Radio spectrum as a public resource and femtocells

The radio spectrum, as used for TV and audio broadcasting or for cell phones or for radar or for many other purposes, is considered a public resource. This is because it does not respect property lines or other artificial demarcations between ‘mine’ and ‘yours.’ For that reason, governments control the use of the spectrum, especially at frequencies and power levels that easily escape a locale or can cause damage.

Airport scanning devices that allow security personnel to see underneath clothing has recently been in the news. One idea is that these things violate child pornography laws. The frequencies involved are picked just so they will penetrate clothing but no farther like X-rays can.

Personal appliances such as wifi routers, cordless phones, Bluetooth, and wireless thermometers use frequencies and power ranges that limit their range to allow many of these things to exist in a neighborhood and not interfere with each other, much.

The latest gadget to create concerns about stealing spectrum involve telephony – cell phones. The transition from analog to digital TV was forced by the government to, in part, free up some valuable radio spectrum to use to expand broadband I’net access and allow other similar communications. PhysOrg shows the concern in a manner rather typical of their alarmism bent in MagicJack’s next act: disappearing cell phone fees:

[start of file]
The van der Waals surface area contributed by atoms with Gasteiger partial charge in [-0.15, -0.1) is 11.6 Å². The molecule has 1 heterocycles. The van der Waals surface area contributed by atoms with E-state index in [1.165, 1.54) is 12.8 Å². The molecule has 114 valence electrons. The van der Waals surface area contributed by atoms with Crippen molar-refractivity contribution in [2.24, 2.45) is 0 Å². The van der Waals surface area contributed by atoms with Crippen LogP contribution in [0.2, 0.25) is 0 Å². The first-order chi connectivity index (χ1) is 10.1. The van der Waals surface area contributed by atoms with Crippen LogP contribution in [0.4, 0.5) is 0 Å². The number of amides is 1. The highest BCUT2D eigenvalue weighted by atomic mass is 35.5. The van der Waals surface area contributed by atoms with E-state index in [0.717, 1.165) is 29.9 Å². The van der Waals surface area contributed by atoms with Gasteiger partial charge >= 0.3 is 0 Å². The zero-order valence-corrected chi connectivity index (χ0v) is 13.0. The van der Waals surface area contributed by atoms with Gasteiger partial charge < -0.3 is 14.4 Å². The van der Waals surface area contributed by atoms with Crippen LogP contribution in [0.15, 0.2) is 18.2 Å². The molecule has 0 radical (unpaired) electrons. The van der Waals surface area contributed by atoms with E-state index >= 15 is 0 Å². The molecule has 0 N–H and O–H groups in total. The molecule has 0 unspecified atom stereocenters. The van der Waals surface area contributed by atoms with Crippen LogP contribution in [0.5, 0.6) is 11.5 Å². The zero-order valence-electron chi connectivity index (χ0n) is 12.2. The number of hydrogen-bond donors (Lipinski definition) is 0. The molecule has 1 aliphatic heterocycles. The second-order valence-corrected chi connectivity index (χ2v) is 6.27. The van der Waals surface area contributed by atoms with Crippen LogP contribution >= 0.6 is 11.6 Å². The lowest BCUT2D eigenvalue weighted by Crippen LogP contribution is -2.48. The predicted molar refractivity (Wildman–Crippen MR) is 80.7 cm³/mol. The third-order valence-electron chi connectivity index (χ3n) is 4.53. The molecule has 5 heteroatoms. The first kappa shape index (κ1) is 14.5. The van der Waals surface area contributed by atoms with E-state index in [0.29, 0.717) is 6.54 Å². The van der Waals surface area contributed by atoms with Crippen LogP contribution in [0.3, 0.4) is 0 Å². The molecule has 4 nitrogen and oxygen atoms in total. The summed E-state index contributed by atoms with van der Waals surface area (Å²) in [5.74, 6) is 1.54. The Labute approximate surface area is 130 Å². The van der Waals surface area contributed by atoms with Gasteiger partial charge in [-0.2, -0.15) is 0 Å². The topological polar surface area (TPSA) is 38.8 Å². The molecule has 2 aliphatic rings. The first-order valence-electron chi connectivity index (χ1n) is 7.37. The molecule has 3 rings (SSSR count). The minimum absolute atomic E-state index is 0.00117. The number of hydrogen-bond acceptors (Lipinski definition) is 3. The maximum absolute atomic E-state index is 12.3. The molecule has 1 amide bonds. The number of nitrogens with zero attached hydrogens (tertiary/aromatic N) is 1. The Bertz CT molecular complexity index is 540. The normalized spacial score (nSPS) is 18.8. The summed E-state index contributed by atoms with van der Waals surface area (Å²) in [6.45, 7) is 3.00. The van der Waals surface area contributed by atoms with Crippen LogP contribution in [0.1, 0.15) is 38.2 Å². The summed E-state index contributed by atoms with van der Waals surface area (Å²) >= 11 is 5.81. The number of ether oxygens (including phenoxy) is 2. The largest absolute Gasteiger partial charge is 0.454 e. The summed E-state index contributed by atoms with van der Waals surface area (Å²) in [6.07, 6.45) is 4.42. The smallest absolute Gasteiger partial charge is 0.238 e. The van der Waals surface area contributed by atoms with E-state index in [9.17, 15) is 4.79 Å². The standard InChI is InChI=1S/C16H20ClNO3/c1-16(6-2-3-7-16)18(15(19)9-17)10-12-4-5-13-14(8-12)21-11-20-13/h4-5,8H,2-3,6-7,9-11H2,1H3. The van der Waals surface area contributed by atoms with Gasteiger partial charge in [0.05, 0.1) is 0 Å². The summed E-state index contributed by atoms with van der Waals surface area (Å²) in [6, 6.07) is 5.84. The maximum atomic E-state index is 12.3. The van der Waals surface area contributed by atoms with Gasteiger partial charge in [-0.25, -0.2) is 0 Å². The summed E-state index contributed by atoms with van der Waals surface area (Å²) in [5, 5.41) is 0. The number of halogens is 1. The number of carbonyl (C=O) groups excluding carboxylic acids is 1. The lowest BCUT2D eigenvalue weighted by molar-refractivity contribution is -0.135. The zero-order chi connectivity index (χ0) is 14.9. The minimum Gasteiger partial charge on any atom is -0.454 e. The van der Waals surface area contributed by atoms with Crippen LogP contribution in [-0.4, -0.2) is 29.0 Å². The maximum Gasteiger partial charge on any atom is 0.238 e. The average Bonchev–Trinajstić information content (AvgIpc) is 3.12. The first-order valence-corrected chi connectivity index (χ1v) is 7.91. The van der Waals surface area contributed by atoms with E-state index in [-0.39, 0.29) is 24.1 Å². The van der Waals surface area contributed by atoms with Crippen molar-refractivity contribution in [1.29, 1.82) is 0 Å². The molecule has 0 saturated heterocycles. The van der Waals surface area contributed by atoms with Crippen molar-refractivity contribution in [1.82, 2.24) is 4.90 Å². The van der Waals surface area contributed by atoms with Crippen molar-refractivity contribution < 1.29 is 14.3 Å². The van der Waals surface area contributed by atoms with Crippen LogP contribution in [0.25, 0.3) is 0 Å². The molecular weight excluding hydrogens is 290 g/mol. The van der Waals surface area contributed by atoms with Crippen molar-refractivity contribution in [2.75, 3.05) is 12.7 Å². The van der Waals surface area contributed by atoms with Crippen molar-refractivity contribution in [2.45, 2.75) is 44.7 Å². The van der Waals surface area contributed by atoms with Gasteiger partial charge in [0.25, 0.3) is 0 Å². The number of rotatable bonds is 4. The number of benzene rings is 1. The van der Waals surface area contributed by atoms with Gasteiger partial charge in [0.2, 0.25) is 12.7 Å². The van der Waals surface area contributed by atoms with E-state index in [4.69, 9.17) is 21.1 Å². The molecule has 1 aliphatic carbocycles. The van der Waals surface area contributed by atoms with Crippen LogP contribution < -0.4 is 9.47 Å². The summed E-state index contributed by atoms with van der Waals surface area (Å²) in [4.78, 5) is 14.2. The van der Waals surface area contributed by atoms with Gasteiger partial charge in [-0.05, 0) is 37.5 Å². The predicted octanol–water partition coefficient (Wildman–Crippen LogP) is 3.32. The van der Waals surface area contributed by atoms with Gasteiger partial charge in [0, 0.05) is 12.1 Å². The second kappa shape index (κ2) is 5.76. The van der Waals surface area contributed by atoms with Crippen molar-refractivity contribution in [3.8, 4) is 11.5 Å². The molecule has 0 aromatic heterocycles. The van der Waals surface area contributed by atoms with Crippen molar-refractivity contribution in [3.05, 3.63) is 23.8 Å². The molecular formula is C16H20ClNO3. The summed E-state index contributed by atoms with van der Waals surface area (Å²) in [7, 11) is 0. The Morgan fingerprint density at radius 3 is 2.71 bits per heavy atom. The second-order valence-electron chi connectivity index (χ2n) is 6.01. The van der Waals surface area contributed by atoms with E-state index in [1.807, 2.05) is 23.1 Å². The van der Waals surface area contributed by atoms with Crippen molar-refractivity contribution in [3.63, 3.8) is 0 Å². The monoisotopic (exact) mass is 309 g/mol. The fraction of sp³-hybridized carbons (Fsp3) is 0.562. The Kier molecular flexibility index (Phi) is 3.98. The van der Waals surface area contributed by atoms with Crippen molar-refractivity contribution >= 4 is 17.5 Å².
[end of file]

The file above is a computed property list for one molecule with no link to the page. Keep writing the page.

It’s sure to draw protest from cellular carriers. The new magicJack uses, without permission, radio waves for which the carriers have paid billions of dollars for exclusive licenses.

For a background on what is going on here, see Femtocells, VOIP, and cordless phones synthesis?. What the PhysOrg comment alarmism misses is the fact there are currently cell phone repeaters that use these frequencies in a legal and appropriate fashion. The issue isn’t the use of radio spectrum, it is the provision of another means, a competing means, of access to the back end of the telephone network.

In some respects, this is analogous to the efforts of the recording industry to restrict distribution of copyrighted material using pre I’net and digital media paradigms. The progress is slow because the opening of new avenues of distribution and ways of selling seem difficult to understand in an operational sense. Reports such as that at PhysOrg show this mental blocking exists in other areas where there is rapid technological change. They can’t even identify the underlying issues in the problems they anticipate. Their view of the future is hide-bound and poorly based on lessons of history or reason.

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